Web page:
A couple of years ago I felt small.
Brance and I had moved our little family from a rural part of the country (where I had grown up and lived my entire life) to the happening northeast city of Boston.
It took a good year for me to feel completely acclimated to my new environment. By which I mean, not feeling like I was taking my life in my hands every time I drove my car. And public transportation and I are now dear friends, but it wasn’t always so.
All the while, we had a new baby and preschooler I was trying to teach. Brance’s dad had recently passed away. We had left family and friends far behind. And Boston winters! I was not prepared for the depression that would set in from months of being cooped up (thank goodness I have since discovered the “miracle” of vitamin D and walks!).
But I think the hardest thing of all was the betrayal that we experienced again and again by people who claimed to be Christian. Many who were leaders, pastors even, in the Church. It was awful.
The thing that tipped the scale, though, was when a relationship I had poured myself into turned sour. I had given so much of my time and resources and care to this person and one day she just walked away. Bolted, really.
Looking back, now, I can see that it was one of those situations that had been building for some time. There was an indifference that I had been feeling from the other person for a while.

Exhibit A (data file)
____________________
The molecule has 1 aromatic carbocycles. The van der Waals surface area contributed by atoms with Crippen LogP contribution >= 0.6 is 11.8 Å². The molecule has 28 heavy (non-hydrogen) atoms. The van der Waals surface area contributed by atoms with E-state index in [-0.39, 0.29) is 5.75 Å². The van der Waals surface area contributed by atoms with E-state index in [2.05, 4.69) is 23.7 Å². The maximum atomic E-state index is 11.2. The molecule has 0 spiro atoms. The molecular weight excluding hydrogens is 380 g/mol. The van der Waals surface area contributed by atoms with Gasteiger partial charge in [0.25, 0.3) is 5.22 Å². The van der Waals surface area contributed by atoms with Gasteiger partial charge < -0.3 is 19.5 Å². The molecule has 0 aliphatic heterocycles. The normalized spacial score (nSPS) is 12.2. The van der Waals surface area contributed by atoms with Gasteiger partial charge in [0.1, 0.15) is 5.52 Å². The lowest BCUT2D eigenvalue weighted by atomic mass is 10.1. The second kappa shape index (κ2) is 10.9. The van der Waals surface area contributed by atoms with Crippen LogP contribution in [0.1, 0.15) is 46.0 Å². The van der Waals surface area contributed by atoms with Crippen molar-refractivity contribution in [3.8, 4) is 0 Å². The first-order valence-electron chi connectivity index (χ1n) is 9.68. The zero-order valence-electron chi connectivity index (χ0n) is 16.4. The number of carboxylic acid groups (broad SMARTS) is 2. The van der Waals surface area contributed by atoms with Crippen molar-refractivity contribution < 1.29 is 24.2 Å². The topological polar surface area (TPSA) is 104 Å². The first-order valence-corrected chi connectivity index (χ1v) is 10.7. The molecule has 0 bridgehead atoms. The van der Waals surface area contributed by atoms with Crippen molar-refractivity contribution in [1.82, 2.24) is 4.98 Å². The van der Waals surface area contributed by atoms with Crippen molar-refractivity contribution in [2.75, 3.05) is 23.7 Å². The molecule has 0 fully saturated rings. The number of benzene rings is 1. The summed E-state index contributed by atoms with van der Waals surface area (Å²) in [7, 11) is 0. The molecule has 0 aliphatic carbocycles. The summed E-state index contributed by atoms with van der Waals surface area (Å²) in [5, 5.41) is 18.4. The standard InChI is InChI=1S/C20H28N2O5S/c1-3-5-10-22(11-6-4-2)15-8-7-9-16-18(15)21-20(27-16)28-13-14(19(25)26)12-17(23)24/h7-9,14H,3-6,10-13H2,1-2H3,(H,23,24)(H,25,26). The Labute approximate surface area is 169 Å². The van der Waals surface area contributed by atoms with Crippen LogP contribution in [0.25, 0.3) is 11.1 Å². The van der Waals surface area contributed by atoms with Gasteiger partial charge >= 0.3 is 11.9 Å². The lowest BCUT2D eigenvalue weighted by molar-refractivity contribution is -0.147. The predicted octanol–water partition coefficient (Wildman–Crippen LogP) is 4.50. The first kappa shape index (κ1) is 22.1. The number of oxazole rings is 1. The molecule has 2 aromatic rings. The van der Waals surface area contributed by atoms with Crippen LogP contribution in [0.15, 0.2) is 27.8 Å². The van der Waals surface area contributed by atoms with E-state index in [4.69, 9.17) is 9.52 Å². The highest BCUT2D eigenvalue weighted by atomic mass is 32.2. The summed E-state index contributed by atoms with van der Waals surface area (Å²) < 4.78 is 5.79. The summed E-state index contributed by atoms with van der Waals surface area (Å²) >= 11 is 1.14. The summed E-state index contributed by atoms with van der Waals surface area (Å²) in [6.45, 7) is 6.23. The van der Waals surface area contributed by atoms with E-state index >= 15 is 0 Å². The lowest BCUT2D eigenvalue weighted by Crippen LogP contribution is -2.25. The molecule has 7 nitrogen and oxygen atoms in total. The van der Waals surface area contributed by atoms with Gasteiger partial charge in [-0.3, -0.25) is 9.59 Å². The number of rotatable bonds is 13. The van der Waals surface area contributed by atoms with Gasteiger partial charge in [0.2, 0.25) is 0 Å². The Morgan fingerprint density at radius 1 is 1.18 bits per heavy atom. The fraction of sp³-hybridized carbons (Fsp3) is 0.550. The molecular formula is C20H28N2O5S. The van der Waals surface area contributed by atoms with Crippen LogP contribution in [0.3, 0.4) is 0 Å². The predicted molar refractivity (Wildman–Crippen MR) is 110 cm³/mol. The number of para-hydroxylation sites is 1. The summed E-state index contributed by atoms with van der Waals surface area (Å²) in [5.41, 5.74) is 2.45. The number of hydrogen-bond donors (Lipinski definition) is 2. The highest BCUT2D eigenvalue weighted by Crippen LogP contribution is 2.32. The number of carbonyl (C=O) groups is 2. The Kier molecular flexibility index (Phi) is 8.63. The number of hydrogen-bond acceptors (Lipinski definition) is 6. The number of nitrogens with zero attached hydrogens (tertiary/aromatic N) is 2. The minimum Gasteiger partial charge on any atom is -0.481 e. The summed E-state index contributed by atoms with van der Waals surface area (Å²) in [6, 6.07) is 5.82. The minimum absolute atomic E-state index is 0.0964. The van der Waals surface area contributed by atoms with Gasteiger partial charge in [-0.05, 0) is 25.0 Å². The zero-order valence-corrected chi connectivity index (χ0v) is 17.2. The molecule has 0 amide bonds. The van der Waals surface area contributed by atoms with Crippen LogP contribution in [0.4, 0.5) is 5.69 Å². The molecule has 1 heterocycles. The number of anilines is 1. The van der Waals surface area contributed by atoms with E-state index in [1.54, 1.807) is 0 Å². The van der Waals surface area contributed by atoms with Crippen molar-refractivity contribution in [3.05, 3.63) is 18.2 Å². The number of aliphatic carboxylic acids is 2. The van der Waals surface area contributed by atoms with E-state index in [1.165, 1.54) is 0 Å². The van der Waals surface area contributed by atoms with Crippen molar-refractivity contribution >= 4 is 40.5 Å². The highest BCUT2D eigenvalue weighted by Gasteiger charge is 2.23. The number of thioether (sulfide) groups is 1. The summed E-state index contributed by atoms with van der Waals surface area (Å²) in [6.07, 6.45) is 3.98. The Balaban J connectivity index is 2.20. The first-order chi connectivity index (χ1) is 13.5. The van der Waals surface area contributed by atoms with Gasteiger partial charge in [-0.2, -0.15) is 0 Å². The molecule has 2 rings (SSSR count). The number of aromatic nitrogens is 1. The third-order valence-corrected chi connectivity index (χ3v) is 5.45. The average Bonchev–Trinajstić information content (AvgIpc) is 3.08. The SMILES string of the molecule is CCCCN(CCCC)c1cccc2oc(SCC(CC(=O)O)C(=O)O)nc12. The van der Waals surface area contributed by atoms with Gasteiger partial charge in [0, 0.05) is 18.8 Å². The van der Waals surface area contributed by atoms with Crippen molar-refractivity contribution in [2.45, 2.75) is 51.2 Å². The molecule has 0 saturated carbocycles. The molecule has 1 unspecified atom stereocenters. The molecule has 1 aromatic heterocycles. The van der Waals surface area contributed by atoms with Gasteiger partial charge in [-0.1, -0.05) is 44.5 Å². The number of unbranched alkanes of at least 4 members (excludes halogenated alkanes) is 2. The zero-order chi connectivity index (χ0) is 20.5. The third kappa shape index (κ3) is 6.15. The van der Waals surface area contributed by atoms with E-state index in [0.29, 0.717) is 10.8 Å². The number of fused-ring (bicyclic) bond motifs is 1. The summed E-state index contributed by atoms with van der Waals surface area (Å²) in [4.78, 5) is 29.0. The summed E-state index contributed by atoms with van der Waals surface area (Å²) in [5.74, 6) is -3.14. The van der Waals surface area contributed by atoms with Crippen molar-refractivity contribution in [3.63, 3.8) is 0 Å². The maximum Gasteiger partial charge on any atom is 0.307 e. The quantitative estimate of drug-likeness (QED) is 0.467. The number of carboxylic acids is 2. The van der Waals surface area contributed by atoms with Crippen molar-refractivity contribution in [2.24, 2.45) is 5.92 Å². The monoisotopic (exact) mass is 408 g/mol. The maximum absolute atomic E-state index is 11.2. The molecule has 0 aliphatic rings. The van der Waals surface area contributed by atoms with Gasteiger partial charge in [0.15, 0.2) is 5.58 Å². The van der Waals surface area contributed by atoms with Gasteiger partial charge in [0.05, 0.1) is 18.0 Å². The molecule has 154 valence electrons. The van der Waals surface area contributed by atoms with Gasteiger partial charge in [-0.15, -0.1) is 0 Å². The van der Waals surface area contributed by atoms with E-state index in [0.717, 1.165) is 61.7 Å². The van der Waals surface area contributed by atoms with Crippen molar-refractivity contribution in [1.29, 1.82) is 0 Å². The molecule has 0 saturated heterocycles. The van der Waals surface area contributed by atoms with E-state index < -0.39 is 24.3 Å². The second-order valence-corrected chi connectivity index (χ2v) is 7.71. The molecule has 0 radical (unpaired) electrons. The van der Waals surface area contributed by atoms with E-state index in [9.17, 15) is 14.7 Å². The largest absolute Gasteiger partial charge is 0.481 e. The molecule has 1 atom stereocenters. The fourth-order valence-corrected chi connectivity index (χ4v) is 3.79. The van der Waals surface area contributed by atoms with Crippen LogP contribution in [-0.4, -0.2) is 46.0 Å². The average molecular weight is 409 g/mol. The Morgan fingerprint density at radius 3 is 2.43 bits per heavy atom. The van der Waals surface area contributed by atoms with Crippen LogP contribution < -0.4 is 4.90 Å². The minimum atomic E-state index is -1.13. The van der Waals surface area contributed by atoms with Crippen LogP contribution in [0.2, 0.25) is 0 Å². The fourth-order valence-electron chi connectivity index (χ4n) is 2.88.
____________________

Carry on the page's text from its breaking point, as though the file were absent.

The whole thing culminated one evening when I had been thoughtlessly excluded again and I could no longer hide the hurt as the tears slid down my face. I quietly exited the room attempting to not make a scene.
Instead of being met with sympathy and concern, coldness and distance were the response I received. I tried to talk with the person and work things out. She wasn’t interested. It was obvious that she had been done emotionally with the relationship for some time.
I think with everything else that had been weighing on me, and the difficulty I faced making friends because of our job/church/schooling situation, I took the severing of this relationship especially hard.
I began to wonder what was wrong with me. I questioned my worth. I felt very small.
Maybe you’ve experienced something similar.
As painful as this experience was, an amazing thing transpired through it that I wouldn’t trade for the world. I read something during this time that opened my eyes and transformed my life. And…
I began to finally see that my worth/value did not, and could not, come from another person, including a friend, my husband and children, or even myself.
I had value because I was lovingly created in the image of God. That, and that alone, was the source of my worth. And a worth that comes from God can’t ever be stripped away, regardless of how poorly we are treated by others or how often we are rejected. There is deep comfort here.
Ahhh. When I finally saw and embraced this truth with all of my heart, things turned around for me. I finally began to heal. I finally felt brave enough to pursue new friendships. I finally saw myself as worthy of receiving the love and respect I attempted to give others.
And I finally no longer felt small.